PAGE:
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Home | News | Government | Ocwen’s HAMP Trials Adhere to 3-Month Timeframe
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Ocwen’s HAMP Trials Adhere to 3-Month Timeframe

""Ocwen Financial Corporation"":http://www.ocwen.com, a Florida-based servicer of subprime mortgages, continues to find its name at the top of the list of key performance metrics when it comes to the federal government's Home Affordable Modification Program (HAMP).
[IMAGE] The U.S. Treasury's just-released ""HAMP report card"":http://www.financialstability.gov/docs/May%20MHA%20Public%20062110.pdf puts Ocwen in the upper echelon on several critical fronts, including a new metric introduced this month, trial length at conversion.

HAMP trials were intended to span a three-month period, according to Treasury guidance, at which time a borrower can be converted to a permanent modification. But nearly all participating servicers' trial plans are significantly longer, extending up to seven months for some of the largest banks.

[COLUMN_BREAK]

Ocwen is one of only two servicers who have been able to achieve a three-month turn time on trial to permanent conversions â€" the other being Wachovia FSB, according to the Treasury report.

Similarly, only 10 percent of Ocwen's trial modifications were initiated six or more months ago -- the lowest aging rate of all servicers and in stark contrast to several larger participants whose aging rates exceed 50 percent.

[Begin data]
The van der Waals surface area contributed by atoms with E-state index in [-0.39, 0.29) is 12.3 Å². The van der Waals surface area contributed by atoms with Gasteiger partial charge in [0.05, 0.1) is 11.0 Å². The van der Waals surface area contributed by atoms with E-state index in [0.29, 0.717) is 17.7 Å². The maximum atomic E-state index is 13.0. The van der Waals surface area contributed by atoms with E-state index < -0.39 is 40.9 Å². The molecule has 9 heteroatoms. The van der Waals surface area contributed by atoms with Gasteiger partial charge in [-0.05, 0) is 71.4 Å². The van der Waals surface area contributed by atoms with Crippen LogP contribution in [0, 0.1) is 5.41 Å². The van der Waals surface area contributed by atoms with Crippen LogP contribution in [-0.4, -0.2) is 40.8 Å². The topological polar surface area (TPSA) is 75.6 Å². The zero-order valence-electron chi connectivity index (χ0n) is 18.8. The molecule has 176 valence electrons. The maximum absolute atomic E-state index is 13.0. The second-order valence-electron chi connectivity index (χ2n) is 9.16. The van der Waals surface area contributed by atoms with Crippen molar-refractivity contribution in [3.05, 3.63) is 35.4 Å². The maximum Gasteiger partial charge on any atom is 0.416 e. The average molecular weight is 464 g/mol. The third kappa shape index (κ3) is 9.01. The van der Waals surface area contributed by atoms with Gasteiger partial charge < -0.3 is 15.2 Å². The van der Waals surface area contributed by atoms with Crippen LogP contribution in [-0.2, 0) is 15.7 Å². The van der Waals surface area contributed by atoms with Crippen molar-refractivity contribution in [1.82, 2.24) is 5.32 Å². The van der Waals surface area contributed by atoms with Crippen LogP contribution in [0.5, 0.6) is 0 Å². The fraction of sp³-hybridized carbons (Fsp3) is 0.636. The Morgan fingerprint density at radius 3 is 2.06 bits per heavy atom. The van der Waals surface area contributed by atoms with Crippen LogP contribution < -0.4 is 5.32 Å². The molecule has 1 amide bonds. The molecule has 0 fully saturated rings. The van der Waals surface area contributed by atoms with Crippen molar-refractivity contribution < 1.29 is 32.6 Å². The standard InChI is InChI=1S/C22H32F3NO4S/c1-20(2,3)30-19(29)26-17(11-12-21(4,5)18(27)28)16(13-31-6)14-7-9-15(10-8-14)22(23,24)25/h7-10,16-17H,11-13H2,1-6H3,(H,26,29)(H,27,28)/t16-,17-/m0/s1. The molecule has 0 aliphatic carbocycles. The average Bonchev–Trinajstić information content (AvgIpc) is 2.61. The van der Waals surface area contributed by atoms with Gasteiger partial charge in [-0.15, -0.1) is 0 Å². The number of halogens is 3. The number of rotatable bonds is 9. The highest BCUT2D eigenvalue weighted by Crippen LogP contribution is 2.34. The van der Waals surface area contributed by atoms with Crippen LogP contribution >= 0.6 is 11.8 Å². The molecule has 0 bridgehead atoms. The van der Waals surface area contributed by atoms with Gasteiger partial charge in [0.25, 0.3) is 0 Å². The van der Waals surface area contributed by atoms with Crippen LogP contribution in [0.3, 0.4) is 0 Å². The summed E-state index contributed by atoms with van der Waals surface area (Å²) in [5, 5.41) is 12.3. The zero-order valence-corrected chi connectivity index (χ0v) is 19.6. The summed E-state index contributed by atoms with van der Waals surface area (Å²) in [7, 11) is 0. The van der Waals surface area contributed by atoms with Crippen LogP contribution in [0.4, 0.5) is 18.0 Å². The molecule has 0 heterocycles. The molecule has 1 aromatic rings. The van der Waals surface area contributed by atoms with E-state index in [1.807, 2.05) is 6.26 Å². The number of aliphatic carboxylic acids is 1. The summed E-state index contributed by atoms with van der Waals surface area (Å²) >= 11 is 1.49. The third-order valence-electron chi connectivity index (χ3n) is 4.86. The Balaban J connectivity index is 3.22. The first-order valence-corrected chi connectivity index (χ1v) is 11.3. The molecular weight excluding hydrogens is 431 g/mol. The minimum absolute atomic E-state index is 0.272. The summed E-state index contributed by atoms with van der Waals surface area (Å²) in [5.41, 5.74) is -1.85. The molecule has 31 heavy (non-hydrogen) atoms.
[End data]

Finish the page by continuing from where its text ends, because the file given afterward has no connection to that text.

Ocwen's trial-to-permanent conversion rate for May held steady at 83 percent, second only to HomEq Servicing's 86 percent.

Last month, Ocwen announced its ""impending acquisition of HomEq"":http://www.dsnews.com/articles/ocwen-buys-homeq-servicing-for-13-billion-2010-05-28 from Barclays Bank, expected to close in the third quarter of this year. The combined operations, with an aggregate servicing portfolio of over $80 billion, will make Ocwen among the largest independent servicers.

Ronald Faris, Ocwen's president, says his company's success with loan modifications stems from more than 20 years servicing high-risk loans and the firm's proprietary technology.

This technology, Faris said, ""allows us to modify mortgages for distressed homeowners so they're affordable on a sustainable basis while at the same time generating more cash flow to investors than they would get from a foreclosure.""

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About Author: Carrie Bay

Carrie Bay
Carrie Bay is a freelance writer for DS News and its sister publication MReport. She served as online editor for DSNews.com from 2008 through 2011. Prior to joining DS News and the Five Star organization, she managed public relations, marketing, and media relations initiatives for several B2B companies in the financial services, technology, and telecommunications industries. She also wrote for retail and nonprofit organizations upon graduating from Texas A&M University with degrees in journalism and English.

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